Pupils' fingerprints will be used to register and measure attendance at a primary school in Wiltshire.
The scheme will be used only on 10 and 11-year-olds
The school, which prefers not to be identified until parents have been consulted, will use technology already piloted in Singapore.
The head teacher said it would aid self-registration and cut teachers' administrative workloads.
Youngsters will use check-in stations each morning, where the technology will identify and verify who they are.
The parents of any absentees will be notified using text messages on their mobile phones.
The head teacher said: "We will be rolling it out for year five and six.
"It is not to do with truancy - we have a statutory obligation to cut teachers' administrative tasks."
The human rights group Liberty, said the scheme was not a major infringement of human rights.
"But you always need safeguards, particularly around the fingerprint records," a spokesman added.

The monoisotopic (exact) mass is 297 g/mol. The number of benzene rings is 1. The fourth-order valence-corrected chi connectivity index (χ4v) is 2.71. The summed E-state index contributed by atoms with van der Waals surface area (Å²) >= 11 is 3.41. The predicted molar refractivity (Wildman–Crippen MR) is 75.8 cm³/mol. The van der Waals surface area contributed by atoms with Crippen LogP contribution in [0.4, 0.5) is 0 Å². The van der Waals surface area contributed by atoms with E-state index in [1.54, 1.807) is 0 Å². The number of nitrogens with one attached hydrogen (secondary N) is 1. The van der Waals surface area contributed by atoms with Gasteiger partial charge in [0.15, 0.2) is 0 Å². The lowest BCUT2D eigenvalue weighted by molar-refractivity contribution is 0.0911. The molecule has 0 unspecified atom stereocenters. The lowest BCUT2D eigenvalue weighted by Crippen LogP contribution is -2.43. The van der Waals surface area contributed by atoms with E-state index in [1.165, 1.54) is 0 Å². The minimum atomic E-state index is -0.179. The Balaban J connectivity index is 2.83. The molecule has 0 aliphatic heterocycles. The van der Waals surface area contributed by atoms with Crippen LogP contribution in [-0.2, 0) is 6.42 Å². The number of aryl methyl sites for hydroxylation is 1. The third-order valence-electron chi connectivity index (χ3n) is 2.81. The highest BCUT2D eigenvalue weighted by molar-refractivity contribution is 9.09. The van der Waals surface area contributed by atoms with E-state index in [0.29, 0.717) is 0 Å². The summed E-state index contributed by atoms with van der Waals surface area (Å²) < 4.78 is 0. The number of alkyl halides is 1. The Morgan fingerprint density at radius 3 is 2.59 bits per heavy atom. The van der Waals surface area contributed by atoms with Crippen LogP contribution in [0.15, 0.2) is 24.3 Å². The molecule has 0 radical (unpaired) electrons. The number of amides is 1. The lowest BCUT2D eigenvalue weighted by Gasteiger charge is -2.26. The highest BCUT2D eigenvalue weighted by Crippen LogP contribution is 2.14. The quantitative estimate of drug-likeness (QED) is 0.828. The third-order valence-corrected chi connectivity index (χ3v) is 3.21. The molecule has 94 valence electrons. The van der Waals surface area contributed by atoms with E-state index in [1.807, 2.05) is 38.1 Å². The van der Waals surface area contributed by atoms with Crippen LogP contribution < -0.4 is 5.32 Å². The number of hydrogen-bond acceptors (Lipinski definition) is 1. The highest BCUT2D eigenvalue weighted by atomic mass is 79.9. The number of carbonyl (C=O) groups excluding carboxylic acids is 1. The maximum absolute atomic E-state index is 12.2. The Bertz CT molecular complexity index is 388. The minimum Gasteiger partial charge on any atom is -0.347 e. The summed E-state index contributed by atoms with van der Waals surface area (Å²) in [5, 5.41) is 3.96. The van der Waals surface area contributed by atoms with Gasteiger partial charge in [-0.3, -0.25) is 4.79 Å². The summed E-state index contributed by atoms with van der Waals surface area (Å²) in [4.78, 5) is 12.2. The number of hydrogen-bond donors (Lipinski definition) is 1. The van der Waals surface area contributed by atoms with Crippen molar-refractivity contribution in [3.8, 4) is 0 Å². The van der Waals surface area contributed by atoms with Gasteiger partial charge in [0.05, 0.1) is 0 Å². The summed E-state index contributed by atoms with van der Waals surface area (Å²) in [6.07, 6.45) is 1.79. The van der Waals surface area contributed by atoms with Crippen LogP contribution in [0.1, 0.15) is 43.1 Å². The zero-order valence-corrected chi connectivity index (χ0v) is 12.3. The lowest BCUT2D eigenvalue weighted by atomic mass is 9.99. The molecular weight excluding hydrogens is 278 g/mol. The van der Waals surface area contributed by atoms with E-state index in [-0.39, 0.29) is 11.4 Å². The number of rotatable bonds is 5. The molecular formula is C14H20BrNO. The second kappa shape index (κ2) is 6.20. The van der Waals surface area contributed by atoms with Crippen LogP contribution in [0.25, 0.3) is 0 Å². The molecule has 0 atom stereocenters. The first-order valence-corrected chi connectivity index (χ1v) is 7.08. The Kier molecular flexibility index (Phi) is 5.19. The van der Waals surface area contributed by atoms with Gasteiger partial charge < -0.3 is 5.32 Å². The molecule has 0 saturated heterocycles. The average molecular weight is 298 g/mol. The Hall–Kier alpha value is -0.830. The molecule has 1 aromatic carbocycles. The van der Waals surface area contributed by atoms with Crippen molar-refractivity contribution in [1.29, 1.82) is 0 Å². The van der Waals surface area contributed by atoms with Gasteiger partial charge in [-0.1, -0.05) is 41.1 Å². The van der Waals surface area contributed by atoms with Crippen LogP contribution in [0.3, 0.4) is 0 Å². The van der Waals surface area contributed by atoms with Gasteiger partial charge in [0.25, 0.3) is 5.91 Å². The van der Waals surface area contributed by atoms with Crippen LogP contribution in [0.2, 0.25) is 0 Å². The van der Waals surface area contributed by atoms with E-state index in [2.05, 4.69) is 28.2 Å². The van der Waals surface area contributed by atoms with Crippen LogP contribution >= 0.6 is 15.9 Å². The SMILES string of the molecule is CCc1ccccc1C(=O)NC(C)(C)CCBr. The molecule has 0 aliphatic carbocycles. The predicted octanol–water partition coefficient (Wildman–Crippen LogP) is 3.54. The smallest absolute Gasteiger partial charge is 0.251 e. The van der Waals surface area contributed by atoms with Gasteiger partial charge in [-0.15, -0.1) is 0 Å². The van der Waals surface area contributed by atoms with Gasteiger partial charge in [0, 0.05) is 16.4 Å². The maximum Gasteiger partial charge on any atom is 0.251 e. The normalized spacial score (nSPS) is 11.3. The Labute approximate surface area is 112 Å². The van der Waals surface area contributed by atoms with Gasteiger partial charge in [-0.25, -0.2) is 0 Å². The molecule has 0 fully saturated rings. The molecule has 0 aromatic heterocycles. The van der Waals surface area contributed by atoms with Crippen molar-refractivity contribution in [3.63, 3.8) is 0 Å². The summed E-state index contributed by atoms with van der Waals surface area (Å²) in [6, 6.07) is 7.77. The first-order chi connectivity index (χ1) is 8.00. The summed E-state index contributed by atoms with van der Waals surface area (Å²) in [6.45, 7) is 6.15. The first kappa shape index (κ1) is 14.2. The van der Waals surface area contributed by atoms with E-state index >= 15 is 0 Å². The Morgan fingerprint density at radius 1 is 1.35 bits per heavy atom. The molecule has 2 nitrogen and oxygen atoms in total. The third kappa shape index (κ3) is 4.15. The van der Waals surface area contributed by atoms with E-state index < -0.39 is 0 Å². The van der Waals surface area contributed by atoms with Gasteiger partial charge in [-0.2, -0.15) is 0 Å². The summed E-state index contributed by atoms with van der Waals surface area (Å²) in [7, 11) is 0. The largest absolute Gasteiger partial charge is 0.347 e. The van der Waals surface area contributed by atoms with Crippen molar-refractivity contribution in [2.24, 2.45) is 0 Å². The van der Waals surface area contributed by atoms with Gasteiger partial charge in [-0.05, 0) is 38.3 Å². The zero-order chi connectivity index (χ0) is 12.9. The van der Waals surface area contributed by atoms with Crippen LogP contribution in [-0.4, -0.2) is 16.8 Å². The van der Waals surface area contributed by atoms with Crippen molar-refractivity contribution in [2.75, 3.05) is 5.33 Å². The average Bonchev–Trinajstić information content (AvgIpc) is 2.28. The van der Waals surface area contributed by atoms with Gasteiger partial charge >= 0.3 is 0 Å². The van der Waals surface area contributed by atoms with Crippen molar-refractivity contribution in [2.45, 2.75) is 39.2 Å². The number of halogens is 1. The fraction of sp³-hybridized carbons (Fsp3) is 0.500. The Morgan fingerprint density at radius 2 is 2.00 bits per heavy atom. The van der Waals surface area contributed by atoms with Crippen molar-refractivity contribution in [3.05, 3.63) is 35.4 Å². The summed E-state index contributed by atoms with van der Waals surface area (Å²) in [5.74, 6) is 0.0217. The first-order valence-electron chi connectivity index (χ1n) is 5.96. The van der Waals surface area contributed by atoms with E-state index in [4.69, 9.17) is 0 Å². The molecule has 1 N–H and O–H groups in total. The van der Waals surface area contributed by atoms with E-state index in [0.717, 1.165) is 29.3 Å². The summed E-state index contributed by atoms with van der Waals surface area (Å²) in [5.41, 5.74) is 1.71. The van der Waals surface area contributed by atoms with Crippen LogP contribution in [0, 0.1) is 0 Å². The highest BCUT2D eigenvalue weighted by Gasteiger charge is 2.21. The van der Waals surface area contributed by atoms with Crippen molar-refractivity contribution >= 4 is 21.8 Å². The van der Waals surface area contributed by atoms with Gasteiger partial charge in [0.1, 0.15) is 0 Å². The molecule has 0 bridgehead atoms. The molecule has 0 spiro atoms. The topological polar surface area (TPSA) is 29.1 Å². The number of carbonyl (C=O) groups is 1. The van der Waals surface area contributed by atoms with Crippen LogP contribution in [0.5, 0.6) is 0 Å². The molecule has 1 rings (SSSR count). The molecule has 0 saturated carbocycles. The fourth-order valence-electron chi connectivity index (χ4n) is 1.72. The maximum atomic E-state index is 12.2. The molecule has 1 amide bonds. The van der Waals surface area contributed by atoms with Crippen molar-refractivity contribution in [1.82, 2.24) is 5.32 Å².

Jeremy Whittaker, project manager for the scheme, said: "The data will just be used for registration. Like all records, it will be protected under the Data Protection Act.
"The other vital information kept by the school on students - date of birth, address and so on - is potentially more dangerous."
The technology has yet to be installed at the school, but the trial will last until December.
The system has been used by the US Government, banks and in diamond exchange offices, as well as in anti-carjacking devices.